While I have a pretty tight camera system and methods for shooting paid work, when shooting freely and creatively, I like to try a variety of cameras and lenses. I find that doing this can offer a fresh vision and shakes up my personal conventions, allowing me to take things in new directions.
Every day that I go to my day job, I enter through a back door, next to which is some electrical conduit. I enjoy the repetition of lines and shapes. There is something rhythmic and calming about subjects like this.
So I’ve photographed this conduit intermittently for the 6 years I’ve worked here. I’ve probably used nearly every camera I own and numerous lenses to frame it up.
These are my favorite three that I’ve taken. Each piece is a different take on the same scene and offers its own merits, I think.
This is one of my first images of the conduit. I worked an earlier shift when this was taken in 2012 and could catch the morning sunlight casting interesting shadows. The 135mm Soligor lens I was using did a nice job isolating and simplifying the scene. A longer lens can really get to the core of what you find compelling about a subject. Most people don’t but I enjoy putting a 135 on a rangefinder from time to time. Unlike an SLR, when you mount a long lens to an RF, you don’t see a zoomed in image in the viewfinder. Instead you still see the surrounding area. While focus becomes more critical with long lenses and rangefinders, composition can be perfected because you are able to see and compare your framing options very clearly in the viewfinder. I picked up this LTM 135/3.5 Soligor instead of a Leitz 135/4.5 Elmar which is similarly priced due to the additional speed. It can flare a little like all lenses of this period but is sharp and tonal.
For years, my photos of the conduit were very tight like the first image. I even experimented with 50mm lenses and vertical composition to try to reduce the scene to only conduit. The diminutive, frame-lines-free viewfinder of the 1930 Leica is very different from the large, comprehensive M6 finder. Instantly, I found myself framing scenes a bit wider than normal. Never before had I included the handrail on frame right or the loading dock door on the left. But using this camera with its native 50mm Summar helped stop me from forcing my concept on the scene and to accept the scene more totally, more for what it really is. It encouraged me to photograph the surrounding lines that I was trying to exclude for so long, which are maybe what drew me into the core of the scene (the conduit) to begin with, and, are so well balanced against the lines of the conduit! This image was such a small revolution to me that I submitted it to a local art exhibit where it was accepted and is currently on display. I like how the veiling flare of the unshaded 1930’s Summar. Ken Rockwell says its front element “looks like it’s made out of ordinary window glass” which lends a bright, uneven shine to the metal.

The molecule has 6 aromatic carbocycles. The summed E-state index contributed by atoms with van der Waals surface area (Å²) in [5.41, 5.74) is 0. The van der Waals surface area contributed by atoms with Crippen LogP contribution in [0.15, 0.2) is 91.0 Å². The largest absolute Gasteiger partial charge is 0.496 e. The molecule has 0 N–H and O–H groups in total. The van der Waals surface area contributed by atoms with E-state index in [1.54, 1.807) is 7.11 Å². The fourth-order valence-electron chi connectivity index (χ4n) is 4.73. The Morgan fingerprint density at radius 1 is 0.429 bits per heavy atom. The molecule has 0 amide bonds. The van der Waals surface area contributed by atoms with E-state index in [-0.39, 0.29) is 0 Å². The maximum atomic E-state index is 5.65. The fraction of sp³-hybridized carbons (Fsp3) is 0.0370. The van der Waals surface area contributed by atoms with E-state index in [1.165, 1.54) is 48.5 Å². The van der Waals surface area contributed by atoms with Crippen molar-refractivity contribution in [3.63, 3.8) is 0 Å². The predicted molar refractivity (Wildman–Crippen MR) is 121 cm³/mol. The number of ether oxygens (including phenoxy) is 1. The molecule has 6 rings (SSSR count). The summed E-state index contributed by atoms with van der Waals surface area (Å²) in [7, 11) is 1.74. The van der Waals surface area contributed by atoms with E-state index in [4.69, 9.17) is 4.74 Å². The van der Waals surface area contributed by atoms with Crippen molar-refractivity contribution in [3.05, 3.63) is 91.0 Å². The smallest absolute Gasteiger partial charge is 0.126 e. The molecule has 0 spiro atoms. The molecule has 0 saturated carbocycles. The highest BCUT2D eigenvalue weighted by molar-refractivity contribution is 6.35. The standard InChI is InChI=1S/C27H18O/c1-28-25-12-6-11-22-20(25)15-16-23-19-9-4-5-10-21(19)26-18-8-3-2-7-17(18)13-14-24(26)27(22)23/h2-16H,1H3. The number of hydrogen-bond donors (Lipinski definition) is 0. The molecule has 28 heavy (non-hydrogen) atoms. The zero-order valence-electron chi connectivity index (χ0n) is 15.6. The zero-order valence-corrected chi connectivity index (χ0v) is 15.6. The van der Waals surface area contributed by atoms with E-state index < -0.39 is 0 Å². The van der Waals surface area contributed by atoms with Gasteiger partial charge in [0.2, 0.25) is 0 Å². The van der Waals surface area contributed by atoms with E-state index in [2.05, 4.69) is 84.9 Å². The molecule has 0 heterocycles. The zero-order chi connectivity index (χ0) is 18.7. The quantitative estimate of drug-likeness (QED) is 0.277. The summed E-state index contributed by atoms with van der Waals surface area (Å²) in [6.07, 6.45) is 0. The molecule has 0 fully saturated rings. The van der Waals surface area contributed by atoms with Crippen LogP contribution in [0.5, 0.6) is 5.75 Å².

Here’s a shot I took just a few weeks ago with my new Yashica TLR. This camera brings two important elements to this well-worn scene; medium format and a square frame! I have always struggled with square compositions. I am not totally sure that this is a successful example but, while the camera is still new to me and opening my eyes in a different way, I like it. It does, however, feel a bit empty and reminds me why I enjoy that 1930 Leica shot so much. But it’s just a different style that I hadn’t previously tried.
A popular sentiment among the photography community that’s always bothered me is “the camera doesn’t matter.” But it does. I get that the point of this comment is to deter would-be gear-heads from obsessing over pointless technical minutia and to just get out there and use what you have. I get that. But to say that the camera does not matter is to deny its influence over not only how we envision a scene but how we are physically able to render it.
Knowing the type or name of a camera, or that an image is shot on film or not may not matter at all as to if an audience likes a particular image. But to a photographer, I still hold that this information, and more so, this understanding, is important if not critical to creating successful images.
We just have to strike a balance and not become so mired in technicalities that we can no longer see the forest for the trees.
Digital cameras seem boundless in the freedom that they provide photographers. However, as technology has evolved, much of the available camera design has narrowed and lacks the rich diversity that mechanical film cameras of the past boasted and showcased. I am not saying that the restrictions, characteristics, etc of any film camera are inherently more beneficial to a photographer than any digital camera. But I am simply pointing out that the camera DOES matter and that using many different types of cameras is a healthy way for a photographer to explore their ideas. To make the camera an invisible part of the process is to completely disregard the journey. And without venturing on the journey, the destination cannot be so fully appreciated, or even arrived at to begin with.
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